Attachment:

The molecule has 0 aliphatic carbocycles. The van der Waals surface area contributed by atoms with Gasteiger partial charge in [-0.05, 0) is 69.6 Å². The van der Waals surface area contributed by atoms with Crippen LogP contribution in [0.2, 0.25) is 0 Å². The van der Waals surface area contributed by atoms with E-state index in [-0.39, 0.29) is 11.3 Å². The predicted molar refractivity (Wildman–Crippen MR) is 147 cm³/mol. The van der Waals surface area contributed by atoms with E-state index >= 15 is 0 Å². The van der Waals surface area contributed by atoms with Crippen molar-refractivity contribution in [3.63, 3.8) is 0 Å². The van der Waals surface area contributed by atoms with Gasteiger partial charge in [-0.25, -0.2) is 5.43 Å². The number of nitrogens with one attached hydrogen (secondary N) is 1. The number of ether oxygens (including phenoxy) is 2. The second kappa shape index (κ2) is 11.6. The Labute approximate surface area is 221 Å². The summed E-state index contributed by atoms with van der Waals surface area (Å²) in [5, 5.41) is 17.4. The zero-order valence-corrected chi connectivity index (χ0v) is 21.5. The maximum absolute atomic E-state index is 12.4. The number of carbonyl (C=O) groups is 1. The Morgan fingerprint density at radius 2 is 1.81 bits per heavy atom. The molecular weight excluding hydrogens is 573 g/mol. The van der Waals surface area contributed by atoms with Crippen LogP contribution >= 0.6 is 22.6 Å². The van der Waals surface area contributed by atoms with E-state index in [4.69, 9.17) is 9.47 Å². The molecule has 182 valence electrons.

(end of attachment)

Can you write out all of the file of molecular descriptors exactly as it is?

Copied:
The molecule has 0 aliphatic carbocycles. The van der Waals surface area contributed by atoms with Gasteiger partial charge in [-0.05, 0) is 69.6 Å². The van der Waals surface area contributed by atoms with Crippen LogP contribution in [0.2, 0.25) is 0 Å². The van der Waals surface area contributed by atoms with E-state index in [-0.39, 0.29) is 11.3 Å². The predicted molar refractivity (Wildman–Crippen MR) is 147 cm³/mol. The van der Waals surface area contributed by atoms with E-state index >= 15 is 0 Å². The van der Waals surface area contributed by atoms with Crippen molar-refractivity contribution in [3.63, 3.8) is 0 Å². The van der Waals surface area contributed by atoms with Gasteiger partial charge in [-0.25, -0.2) is 5.43 Å². The number of nitrogens with one attached hydrogen (secondary N) is 1. The number of ether oxygens (including phenoxy) is 2. The second kappa shape index (κ2) is 11.6. The Labute approximate surface area is 221 Å². The summed E-state index contributed by atoms with van der Waals surface area (Å²) in [5, 5.41) is 17.4. The zero-order valence-corrected chi connectivity index (χ0v) is 21.5. The maximum absolute atomic E-state index is 12.4. The number of carbonyl (C=O) groups is 1. The Morgan fingerprint density at radius 2 is 1.81 bits per heavy atom. The molecular weight excluding hydrogens is 573 g/mol. The van der Waals surface area contributed by atoms with Crippen LogP contribution >= 0.6 is 22.6 Å². The van der Waals surface area contributed by atoms with E-state index in [4.69, 9.17) is 9.47 Å². The molecule has 182 valence electrons.